Unruptured Brain Aneurysms of the Middle Cerebral Artery

Dural Arterial Venous Malformations
October 27, 2021
Cervical Laminectomy and Fusion
October 27, 2021

Figure 1. Two stable unruptured left middle cerebral artery aneurysms; 5mm (M1, left column) and 6mm (M2, right column); 2007 (top row) and 2019 (bottom row).

Figure 2. Two unruptured left middle cerebral artery aneurysms (M1, left and M2, right) 12 years after the first diagnosis. MRA 3D time-of-flight from 2019.
There was an increased risk for the occurrence of brain aneurysms due to the presence of polycystic kidney disease. However, the overall risk of aneurysm rupture was assumed to be relatively low. The patient was not a smoker, had no arterial hypertension, a negative family history for brain aneurysms, and agreed to be included in an individualized unruptured brain aneurysm surveillance program. In addition, the patient participated in an experimental drug program with a daily oral dose of minocycline which was well tolerated.

Twelve years following the diagnosis of two brain aneurysms, the patient remains asymptomatic with stable anatomy of both middle cerebral artery aneurysms (last brain MRA from 2019 shown in Figures 1 and 2; 3Drendered images from 2010 vs. 2017 in Figure 3). Predicted 5-y risk of rupture is 0.4% (95% CI 0.1-1.5%) per PHASES risk score.

Figure 3. 3D-rendering of two unruptured middle cerebral arteries of a man at age 56 (top) and 62 (bottom) (courtesy of Dr. MR Ouared). The comparison shows stable anatomy over a 7-year period. Improved anatomic details of rendered models for 2017 due to the higher quality of MR source images. ICA (internal carotid artery), MCA (middle cerebral artery), two MCA aneurysms at M1 and M2.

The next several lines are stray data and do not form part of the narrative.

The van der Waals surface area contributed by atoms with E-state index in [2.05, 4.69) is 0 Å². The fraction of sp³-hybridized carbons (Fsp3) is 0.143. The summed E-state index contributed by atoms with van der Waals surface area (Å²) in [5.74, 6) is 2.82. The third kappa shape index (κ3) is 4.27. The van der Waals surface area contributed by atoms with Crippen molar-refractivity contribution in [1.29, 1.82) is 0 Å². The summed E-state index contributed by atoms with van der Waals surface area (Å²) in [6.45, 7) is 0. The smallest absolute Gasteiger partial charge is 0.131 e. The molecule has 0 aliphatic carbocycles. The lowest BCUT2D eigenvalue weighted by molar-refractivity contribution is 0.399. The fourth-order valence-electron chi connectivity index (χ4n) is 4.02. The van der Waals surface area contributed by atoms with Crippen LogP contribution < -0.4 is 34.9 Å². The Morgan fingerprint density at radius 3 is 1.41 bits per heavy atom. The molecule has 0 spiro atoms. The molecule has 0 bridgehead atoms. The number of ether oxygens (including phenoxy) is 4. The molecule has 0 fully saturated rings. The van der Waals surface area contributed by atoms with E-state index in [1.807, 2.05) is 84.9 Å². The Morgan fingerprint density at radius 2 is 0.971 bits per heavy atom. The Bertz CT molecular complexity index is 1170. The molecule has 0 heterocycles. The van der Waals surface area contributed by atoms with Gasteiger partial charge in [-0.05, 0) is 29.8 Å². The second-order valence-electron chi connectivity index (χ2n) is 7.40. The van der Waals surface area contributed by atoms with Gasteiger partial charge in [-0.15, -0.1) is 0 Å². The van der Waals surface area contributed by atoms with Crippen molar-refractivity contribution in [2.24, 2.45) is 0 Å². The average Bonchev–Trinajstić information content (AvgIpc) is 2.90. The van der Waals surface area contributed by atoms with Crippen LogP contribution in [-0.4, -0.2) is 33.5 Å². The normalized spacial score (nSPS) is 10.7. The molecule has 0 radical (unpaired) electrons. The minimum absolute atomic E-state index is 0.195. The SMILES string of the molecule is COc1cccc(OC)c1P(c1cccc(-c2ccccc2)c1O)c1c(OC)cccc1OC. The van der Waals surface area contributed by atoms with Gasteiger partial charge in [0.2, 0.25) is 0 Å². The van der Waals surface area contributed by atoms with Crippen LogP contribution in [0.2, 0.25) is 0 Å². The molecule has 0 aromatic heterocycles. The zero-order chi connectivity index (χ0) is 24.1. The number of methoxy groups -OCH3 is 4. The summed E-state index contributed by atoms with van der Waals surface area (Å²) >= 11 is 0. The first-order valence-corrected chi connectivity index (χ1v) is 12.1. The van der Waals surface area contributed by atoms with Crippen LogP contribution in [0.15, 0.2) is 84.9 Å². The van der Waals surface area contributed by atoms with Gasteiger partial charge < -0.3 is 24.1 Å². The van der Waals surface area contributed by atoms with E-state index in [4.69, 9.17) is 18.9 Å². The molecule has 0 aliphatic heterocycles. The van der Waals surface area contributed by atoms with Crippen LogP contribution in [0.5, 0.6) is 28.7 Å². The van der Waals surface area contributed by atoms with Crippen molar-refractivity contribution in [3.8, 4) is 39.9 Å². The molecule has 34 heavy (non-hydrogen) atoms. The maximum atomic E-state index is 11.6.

SUMMARY:
The risk of rupture of brain aneurysms varies widely depending on numerous clinical and anatomic factors. Understanding the true risk of rupture is important to devise the best management plan (observation, interventional or surgical treatment) for individuals living with brain aneurysms. Some factors are quite reliable (e.g. size, location, smoking, arterial hypertension, comorbidity, family history) and many are left to be determined. Systematic clinical observation of brain aneurysms over a long period, as attempted with the individualized surveillance and treatment program provided by the Center for Unruptured Brain Aneurysms, helps to identify and determine risk factors of rupture. Minocycline, a tetracycline derivative antibiotic, has anti-inflammatory and metalloproteinase-inhibitory properties and has shown to have aneurysm wall stabilizing effects in animal models.

REFERENCES:

  1. Makino H, Tada Y, Wada K, et al. Pharmacological stabilization of intracranial aneurysms in mice – a feasibility study. Stroke 2012; 43: 2450-6.
  2. Greving JP, Wermer MJH, Brown RD, et al. Development of the PHASES score for prediction of risk of rupture of intracranial aneurysms: a pooled analysis of six prospective cohort studies. Lancet Neurol 2014; 13: 59-66.
  3. Baxter BT, Matsumura J, Curci JA et al. Effect of doxycycline on aneurysm growth among patients with small infrarenal abdominal aortic aneurysms. JAMA 2020; 323: 2029-38

CATEGORY: ENDOVASCULAR // UNRUPTURED BRAIN ANEURYSMS OF THE MIDDLE CEREBRAL ARTERY

Unruptured Brain Aneurysms of the Middle Cerebral Artery

This is a case study from the Center for Unruptured Brain Aneurysms (CUBA) of NSPC where several hundred patients with unruptured brain aneurysms are followed in an individualized clinical surveillance and treatment program. A 50-year-old female with polycystic kidney disease who was diagnosed with two unruptured brain aneurysms of the left middle cerebral artery in 2007 during a routine screening test (Figure 1).

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